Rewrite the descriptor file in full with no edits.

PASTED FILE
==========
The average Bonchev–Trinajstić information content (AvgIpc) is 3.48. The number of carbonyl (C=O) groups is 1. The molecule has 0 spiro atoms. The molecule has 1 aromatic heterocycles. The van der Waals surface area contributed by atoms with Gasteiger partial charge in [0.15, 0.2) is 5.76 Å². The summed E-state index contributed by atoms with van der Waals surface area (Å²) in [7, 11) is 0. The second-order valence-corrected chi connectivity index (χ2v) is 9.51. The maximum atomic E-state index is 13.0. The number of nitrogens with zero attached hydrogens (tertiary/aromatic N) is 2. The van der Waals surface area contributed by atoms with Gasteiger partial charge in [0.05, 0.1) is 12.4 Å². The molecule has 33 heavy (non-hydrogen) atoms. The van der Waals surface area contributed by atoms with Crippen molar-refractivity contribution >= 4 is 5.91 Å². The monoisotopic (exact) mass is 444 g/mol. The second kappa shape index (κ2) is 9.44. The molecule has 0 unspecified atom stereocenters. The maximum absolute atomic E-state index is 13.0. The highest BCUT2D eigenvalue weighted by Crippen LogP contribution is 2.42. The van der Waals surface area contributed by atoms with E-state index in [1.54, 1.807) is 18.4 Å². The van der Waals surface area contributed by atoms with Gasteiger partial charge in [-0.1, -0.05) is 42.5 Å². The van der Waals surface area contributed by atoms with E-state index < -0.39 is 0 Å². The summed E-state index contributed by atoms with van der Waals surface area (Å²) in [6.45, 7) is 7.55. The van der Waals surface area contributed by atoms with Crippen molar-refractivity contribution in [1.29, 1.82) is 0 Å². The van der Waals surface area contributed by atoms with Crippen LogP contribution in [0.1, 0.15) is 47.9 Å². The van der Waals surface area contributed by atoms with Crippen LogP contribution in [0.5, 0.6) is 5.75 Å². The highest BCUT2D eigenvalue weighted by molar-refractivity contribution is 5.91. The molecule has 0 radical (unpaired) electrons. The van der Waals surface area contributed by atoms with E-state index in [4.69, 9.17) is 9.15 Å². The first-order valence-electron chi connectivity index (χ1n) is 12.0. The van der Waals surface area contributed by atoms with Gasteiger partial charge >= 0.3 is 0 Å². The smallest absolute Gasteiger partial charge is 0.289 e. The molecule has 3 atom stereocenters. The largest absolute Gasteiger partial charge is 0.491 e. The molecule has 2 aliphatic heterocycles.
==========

The average Bonchev–Trinajstić information content (AvgIpc) is 3.48. The number of carbonyl (C=O) groups is 1. The molecule has 0 spiro atoms. The molecule has 1 aromatic heterocycles. The van der Waals surface area contributed by atoms with Gasteiger partial charge in [0.15, 0.2) is 5.76 Å². The summed E-state index contributed by atoms with van der Waals surface area (Å²) in [7, 11) is 0. The second-order valence-corrected chi connectivity index (χ2v) is 9.51. The maximum atomic E-state index is 13.0. The number of nitrogens with zero attached hydrogens (tertiary/aromatic N) is 2. The van der Waals surface area contributed by atoms with Gasteiger partial charge in [0.05, 0.1) is 12.4 Å². The molecule has 33 heavy (non-hydrogen) atoms. The van der Waals surface area contributed by atoms with Crippen molar-refractivity contribution >= 4 is 5.91 Å². The monoisotopic (exact) mass is 444 g/mol. The second kappa shape index (κ2) is 9.44. The molecule has 0 unspecified atom stereocenters. The maximum absolute atomic E-state index is 13.0. The highest BCUT2D eigenvalue weighted by Crippen LogP contribution is 2.42. The van der Waals surface area contributed by atoms with E-state index in [1.54, 1.807) is 18.4 Å². The van der Waals surface area contributed by atoms with Gasteiger partial charge in [-0.1, -0.05) is 42.5 Å². The van der Waals surface area contributed by atoms with E-state index < -0.39 is 0 Å². The summed E-state index contributed by atoms with van der Waals surface area (Å²) in [6.45, 7) is 7.55. The van der Waals surface area contributed by atoms with Crippen molar-refractivity contribution in [1.29, 1.82) is 0 Å². The van der Waals surface area contributed by atoms with Crippen LogP contribution in [0.1, 0.15) is 47.9 Å². The van der Waals surface area contributed by atoms with Crippen LogP contribution in [0.5, 0.6) is 5.75 Å². The highest BCUT2D eigenvalue weighted by molar-refractivity contribution is 5.91. The molecule has 0 radical (unpaired) electrons. The van der Waals surface area contributed by atoms with E-state index in [4.69, 9.17) is 9.15 Å². The first-order valence-electron chi connectivity index (χ1n) is 12.0. The van der Waals surface area contributed by atoms with Gasteiger partial charge >= 0.3 is 0 Å². The smallest absolute Gasteiger partial charge is 0.289 e. The molecule has 3 atom stereocenters. The largest absolute Gasteiger partial charge is 0.491 e. The molecule has 2 aliphatic heterocycles.